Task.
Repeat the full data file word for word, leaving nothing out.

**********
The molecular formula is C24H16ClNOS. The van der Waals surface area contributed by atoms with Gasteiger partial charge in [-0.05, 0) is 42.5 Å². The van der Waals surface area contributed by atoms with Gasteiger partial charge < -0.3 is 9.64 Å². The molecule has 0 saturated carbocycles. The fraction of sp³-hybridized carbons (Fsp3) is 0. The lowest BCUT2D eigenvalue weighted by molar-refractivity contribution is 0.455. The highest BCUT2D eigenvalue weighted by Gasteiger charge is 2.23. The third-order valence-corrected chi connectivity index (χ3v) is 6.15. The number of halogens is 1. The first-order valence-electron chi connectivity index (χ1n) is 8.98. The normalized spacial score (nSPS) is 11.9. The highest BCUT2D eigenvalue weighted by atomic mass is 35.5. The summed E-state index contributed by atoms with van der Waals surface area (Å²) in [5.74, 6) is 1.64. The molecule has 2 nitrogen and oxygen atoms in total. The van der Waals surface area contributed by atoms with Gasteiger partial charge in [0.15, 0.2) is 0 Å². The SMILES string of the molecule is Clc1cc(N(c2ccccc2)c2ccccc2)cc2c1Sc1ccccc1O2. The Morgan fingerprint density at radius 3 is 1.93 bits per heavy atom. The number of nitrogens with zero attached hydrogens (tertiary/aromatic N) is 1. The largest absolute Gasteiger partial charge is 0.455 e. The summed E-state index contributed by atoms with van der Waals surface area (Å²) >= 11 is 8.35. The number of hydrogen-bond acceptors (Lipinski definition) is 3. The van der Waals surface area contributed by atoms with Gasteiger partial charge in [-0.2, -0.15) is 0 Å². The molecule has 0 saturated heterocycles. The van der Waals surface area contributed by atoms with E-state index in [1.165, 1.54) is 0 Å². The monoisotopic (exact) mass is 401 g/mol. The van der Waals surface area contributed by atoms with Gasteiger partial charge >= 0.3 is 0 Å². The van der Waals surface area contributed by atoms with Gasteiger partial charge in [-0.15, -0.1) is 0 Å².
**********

The molecular formula is C24H16ClNOS. The van der Waals surface area contributed by atoms with Gasteiger partial charge in [-0.05, 0) is 42.5 Å². The van der Waals surface area contributed by atoms with Gasteiger partial charge < -0.3 is 9.64 Å². The molecule has 0 saturated carbocycles. The fraction of sp³-hybridized carbons (Fsp3) is 0. The lowest BCUT2D eigenvalue weighted by molar-refractivity contribution is 0.455. The highest BCUT2D eigenvalue weighted by Gasteiger charge is 2.23. The third-order valence-corrected chi connectivity index (χ3v) is 6.15. The number of halogens is 1. The first-order valence-electron chi connectivity index (χ1n) is 8.98. The normalized spacial score (nSPS) is 11.9. The highest BCUT2D eigenvalue weighted by atomic mass is 35.5. The summed E-state index contributed by atoms with van der Waals surface area (Å²) in [5.74, 6) is 1.64. The molecule has 2 nitrogen and oxygen atoms in total. The van der Waals surface area contributed by atoms with Gasteiger partial charge in [0.15, 0.2) is 0 Å². The SMILES string of the molecule is Clc1cc(N(c2ccccc2)c2ccccc2)cc2c1Sc1ccccc1O2. The Morgan fingerprint density at radius 3 is 1.93 bits per heavy atom. The number of nitrogens with zero attached hydrogens (tertiary/aromatic N) is 1. The largest absolute Gasteiger partial charge is 0.455 e. The summed E-state index contributed by atoms with van der Waals surface area (Å²) >= 11 is 8.35. The number of hydrogen-bond acceptors (Lipinski definition) is 3. The van der Waals surface area contributed by atoms with Gasteiger partial charge in [-0.2, -0.15) is 0 Å². The molecule has 0 saturated heterocycles. The van der Waals surface area contributed by atoms with E-state index in [1.165, 1.54) is 0 Å². The monoisotopic (exact) mass is 401 g/mol. The van der Waals surface area contributed by atoms with Gasteiger partial charge >= 0.3 is 0 Å². The van der Waals surface area contributed by atoms with Gasteiger partial charge in [-0.15, -0.1) is 0 Å².